These are impressive numbers, supporting a bullish scenario laid out by the Paris-based IEA — raising the prospect of solar becoming the world’s largest source of electricity by 2050. That’s quite a turnaround for this abundant resource, which until a few years ago was an afterthought burdened by high costs and unreliability.
At the heart of this transformation is price. Over the past four years, the average cost of silicon-based solar panels in the U.S. has declined by 64 percent, according to the Washington-based Solar Energy Industries Association. Globally, solar panel prices have fallen by 80 percent since 2008. The decline is so steep that solar power in Italy and even sun-challenged Germany is competing subsidy-free with conventional power.
An abundance of Chinese-made silicon photovoltaic (PV) solar panels has helped discount the price of solar, with China supplying more than a third of all U.S. installations. Yet solely attributing this decline to Chinese PVs overlooks the ambitious ecosystem of researchers and startups developing game-changing materials that are setting solar prices on a downward trajectory, says Kannan Ramanathan of the Department of Energy’s National Renewable Energy Lab (NREL).
Tech Innovation Fuels Growth
Advances in thin-film panels made from copper indium gallium selenide (CIGS) are helping to drive solar innovation. The cells are notably cheaper to produce, because they don’t rely on silicon wafers, which require very high temperatures to make. Advances in thin-film technology have helped bring down production cost targets. One Silicon Valley startup, Silva Power, has announced plans to make CIGS modules for 28 cents a watt, nearly half the U.S. Energy Department’s 2020 target of achieving 50 cents a watt for its SunShot Initiative.
In addition to driving down costs, “thin-film crystals are more malleable,” explains Ramanathan, who leads CIGS research at NREL. Thus, thin-film modules can be deployed across more areas than rigid silicon PVs, such as curvy residential rooftops or smartphones. Windows could be into electricity generators, as well, by coating them with a layer of thin-film solar cells.
Yet while CIGS cells have the potential to become truly disruptive, the technology is still held back by low efficiency rates. Indeed, while cheaper to make, silicon PVs better convert the sunlight they capture into electricity. Today, silicon cells convert about 20 percent of the light they capture into electricity, compared to just 11 percent for CIGS cells.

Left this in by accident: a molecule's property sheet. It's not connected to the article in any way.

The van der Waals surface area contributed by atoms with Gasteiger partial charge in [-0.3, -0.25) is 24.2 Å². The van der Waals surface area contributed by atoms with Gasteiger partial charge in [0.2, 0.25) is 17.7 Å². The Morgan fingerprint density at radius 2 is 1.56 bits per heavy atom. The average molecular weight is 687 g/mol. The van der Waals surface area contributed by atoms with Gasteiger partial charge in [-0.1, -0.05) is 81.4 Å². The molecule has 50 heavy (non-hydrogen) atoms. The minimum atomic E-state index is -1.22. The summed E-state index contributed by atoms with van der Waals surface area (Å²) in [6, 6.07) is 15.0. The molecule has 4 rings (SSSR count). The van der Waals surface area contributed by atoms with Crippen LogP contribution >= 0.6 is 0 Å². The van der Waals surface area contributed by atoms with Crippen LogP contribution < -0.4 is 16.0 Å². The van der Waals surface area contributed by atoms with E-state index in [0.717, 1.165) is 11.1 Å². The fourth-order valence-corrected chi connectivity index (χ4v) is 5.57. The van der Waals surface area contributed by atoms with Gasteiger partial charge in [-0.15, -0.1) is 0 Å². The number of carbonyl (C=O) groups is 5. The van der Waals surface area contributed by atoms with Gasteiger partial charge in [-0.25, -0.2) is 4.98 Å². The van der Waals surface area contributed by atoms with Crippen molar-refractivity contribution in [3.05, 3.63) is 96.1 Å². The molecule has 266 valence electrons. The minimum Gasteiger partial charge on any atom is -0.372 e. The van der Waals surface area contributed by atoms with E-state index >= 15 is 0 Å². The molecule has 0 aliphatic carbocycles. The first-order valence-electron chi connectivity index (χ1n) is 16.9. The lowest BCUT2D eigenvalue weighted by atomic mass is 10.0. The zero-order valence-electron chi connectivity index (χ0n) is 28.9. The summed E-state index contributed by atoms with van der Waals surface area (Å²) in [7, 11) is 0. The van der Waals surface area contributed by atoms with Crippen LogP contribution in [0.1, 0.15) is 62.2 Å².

However, recent lab tests show CIGS technology is rapidly catching up. In Germany, the ZSW Center has created a cell with a 20.8 percent efficiency rate, a record that slightly exceeds the 20.4 percent rate of a CIGS cell developed by NREL. These achievements embolden Ramanathan, who is confident that in the not too distant future CIGS solar cells “will be able to compete with silicon-based PVs.”
Solar Ecosystem Starting Up
A number of other innovations are also helping to bring down the cost solar, targeting savings in areas from wafer manufacturing to financing. Meanwhile, a growing universe of startups is developing solutions to support the sector’s expansion. These innovators provide the marketing or operational services that, among other things, connect solar power generators to customers.
“We’ve reached an interesting point where the cost of solar is on its way to becoming the cheapest source of energy,” says Emily Kirsch, CEO and co-founder of SfunCube. GE is a corporate sponsor of the San Francisco-based solar incubator, which is helping these startups grow. “We want to be part of that trajectory,” she says.
Taking a page from the playbook of traditional tech incubators, SfunCube invests $10,000 in solar-focused startups in exchange for a 5 percent equity stake. In addition to the investment, entrepreneurs get nine months of rent-free office space as well access to a network of engineers, cleantech entrepreneurs and investors. “Because of the deep programing knowledge that exists throughout the Bay Area, we’re able to find entrepreneurs who can develop solutions that respond to the operational needs of solar companies,” Kirsch explains.
BrightCurrent is one such company. The startup, which launched in 2011, connects property owners seeking to power up their homes with solar panels with PV installers. When it joined SFunCube a little more than nine months ago, BrightCurrent was already generating revenue and had 20 employees. But the incubator was a real catalyst for the Oakland-based startup, which graduated from the incubator program with a little more than a 100 employees and a larger market reach. “What we did is connect them to our network of investors,” says Kirsch. “They also got to spend nine months gathering ideas and insight from other solar entrepreneurs.”
Has solar’s moment arrived? The future is certainly looking bright. Propelled by an ambitious community of techies, innovators and solar power companies, the sector could be poised to become a dominant source of clean, cheap and reliable power.
Top GIF: Video courtesy of GE Aviation